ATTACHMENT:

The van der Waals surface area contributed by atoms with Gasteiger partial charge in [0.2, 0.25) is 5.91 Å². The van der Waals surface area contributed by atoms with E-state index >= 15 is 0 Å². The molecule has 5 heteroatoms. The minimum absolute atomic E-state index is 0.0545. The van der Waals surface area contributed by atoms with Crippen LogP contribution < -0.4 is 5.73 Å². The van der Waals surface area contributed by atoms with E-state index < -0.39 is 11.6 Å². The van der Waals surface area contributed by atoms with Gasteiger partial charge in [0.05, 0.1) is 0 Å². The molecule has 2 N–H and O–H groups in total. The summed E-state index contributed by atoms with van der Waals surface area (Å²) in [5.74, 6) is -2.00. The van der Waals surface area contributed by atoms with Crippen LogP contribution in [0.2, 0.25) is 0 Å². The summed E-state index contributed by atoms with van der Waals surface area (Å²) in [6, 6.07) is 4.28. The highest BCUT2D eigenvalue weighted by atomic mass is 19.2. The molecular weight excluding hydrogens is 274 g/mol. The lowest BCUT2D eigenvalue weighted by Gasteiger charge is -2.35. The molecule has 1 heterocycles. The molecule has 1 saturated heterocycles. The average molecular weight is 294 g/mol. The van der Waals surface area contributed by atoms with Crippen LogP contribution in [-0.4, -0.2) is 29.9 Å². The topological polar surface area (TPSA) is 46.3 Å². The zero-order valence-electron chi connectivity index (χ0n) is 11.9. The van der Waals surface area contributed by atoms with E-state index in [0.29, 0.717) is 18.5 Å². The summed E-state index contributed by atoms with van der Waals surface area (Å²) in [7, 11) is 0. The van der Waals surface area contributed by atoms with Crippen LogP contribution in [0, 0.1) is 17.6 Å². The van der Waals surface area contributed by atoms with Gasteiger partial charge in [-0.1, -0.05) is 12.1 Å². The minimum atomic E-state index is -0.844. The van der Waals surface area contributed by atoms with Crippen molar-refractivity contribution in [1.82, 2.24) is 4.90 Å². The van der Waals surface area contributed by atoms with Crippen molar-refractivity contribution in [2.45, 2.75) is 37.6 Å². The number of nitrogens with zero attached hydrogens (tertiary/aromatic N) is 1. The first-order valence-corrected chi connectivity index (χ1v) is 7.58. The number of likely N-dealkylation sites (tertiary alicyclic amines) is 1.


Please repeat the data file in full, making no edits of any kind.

The van der Waals surface area contributed by atoms with Gasteiger partial charge in [0.2, 0.25) is 5.91 Å². The van der Waals surface area contributed by atoms with E-state index >= 15 is 0 Å². The molecule has 5 heteroatoms. The minimum absolute atomic E-state index is 0.0545. The van der Waals surface area contributed by atoms with Crippen LogP contribution < -0.4 is 5.73 Å². The van der Waals surface area contributed by atoms with E-state index < -0.39 is 11.6 Å². The van der Waals surface area contributed by atoms with Gasteiger partial charge in [0.05, 0.1) is 0 Å². The molecule has 2 N–H and O–H groups in total. The summed E-state index contributed by atoms with van der Waals surface area (Å²) in [5.74, 6) is -2.00. The van der Waals surface area contributed by atoms with Crippen LogP contribution in [0.2, 0.25) is 0 Å². The summed E-state index contributed by atoms with van der Waals surface area (Å²) in [6, 6.07) is 4.28. The highest BCUT2D eigenvalue weighted by atomic mass is 19.2. The molecular weight excluding hydrogens is 274 g/mol. The lowest BCUT2D eigenvalue weighted by Gasteiger charge is -2.35. The molecule has 1 heterocycles. The molecule has 1 saturated heterocycles. The average molecular weight is 294 g/mol. The van der Waals surface area contributed by atoms with Crippen LogP contribution in [-0.4, -0.2) is 29.9 Å². The topological polar surface area (TPSA) is 46.3 Å². The zero-order valence-electron chi connectivity index (χ0n) is 11.9. The van der Waals surface area contributed by atoms with E-state index in [0.29, 0.717) is 18.5 Å². The summed E-state index contributed by atoms with van der Waals surface area (Å²) in [7, 11) is 0. The van der Waals surface area contributed by atoms with Crippen LogP contribution in [0, 0.1) is 17.6 Å². The van der Waals surface area contributed by atoms with Gasteiger partial charge in [-0.1, -0.05) is 12.1 Å². The minimum atomic E-state index is -0.844. The van der Waals surface area contributed by atoms with Crippen molar-refractivity contribution in [1.82, 2.24) is 4.90 Å². The van der Waals surface area contributed by atoms with Crippen molar-refractivity contribution in [2.45, 2.75) is 37.6 Å². The number of nitrogens with zero attached hydrogens (tertiary/aromatic N) is 1. The first-order valence-corrected chi connectivity index (χ1v) is 7.58. The number of likely N-dealkylation sites (tertiary alicyclic amines) is 1.